restricted access Japanese American Migration and the Making of Model Women for Japanese Expansion in Brazil and Manchuria, 1871-1945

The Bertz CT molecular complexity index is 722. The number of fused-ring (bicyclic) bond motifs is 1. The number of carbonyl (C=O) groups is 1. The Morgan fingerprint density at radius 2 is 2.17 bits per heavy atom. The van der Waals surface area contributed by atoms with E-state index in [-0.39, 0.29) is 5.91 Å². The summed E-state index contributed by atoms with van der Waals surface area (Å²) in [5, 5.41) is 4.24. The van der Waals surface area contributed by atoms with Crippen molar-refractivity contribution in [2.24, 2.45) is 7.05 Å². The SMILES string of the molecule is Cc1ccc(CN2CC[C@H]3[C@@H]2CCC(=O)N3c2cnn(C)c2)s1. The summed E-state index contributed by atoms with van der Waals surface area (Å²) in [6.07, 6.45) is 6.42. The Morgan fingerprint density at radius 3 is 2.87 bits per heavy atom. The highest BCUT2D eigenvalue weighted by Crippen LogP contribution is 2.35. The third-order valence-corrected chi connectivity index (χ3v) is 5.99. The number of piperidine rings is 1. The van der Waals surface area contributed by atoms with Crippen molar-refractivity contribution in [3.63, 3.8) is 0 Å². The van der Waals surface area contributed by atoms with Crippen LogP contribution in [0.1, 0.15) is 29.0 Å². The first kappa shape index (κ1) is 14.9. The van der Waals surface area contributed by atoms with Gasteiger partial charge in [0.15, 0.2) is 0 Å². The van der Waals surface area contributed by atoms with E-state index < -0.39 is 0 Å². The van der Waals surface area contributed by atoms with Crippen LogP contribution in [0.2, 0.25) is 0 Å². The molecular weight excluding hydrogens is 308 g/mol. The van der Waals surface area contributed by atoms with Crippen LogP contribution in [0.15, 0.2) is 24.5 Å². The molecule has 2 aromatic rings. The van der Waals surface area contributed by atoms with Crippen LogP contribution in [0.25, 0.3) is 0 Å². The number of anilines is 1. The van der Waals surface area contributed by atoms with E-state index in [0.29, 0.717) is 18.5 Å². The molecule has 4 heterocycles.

This article examines how the experience of Japanese American migration shaped the ways in which women were instrumentalized by the Japanese empire for its expansion in South America and Northeast Asia. The anti-Japanese sentiment and campaigns in the United States from the late nineteenth century to the early twentieth century greatly impacted the Japanese government's approach to managing women's role in Japan's migration-driven expansion in Brazil and Manchuria during the following decades.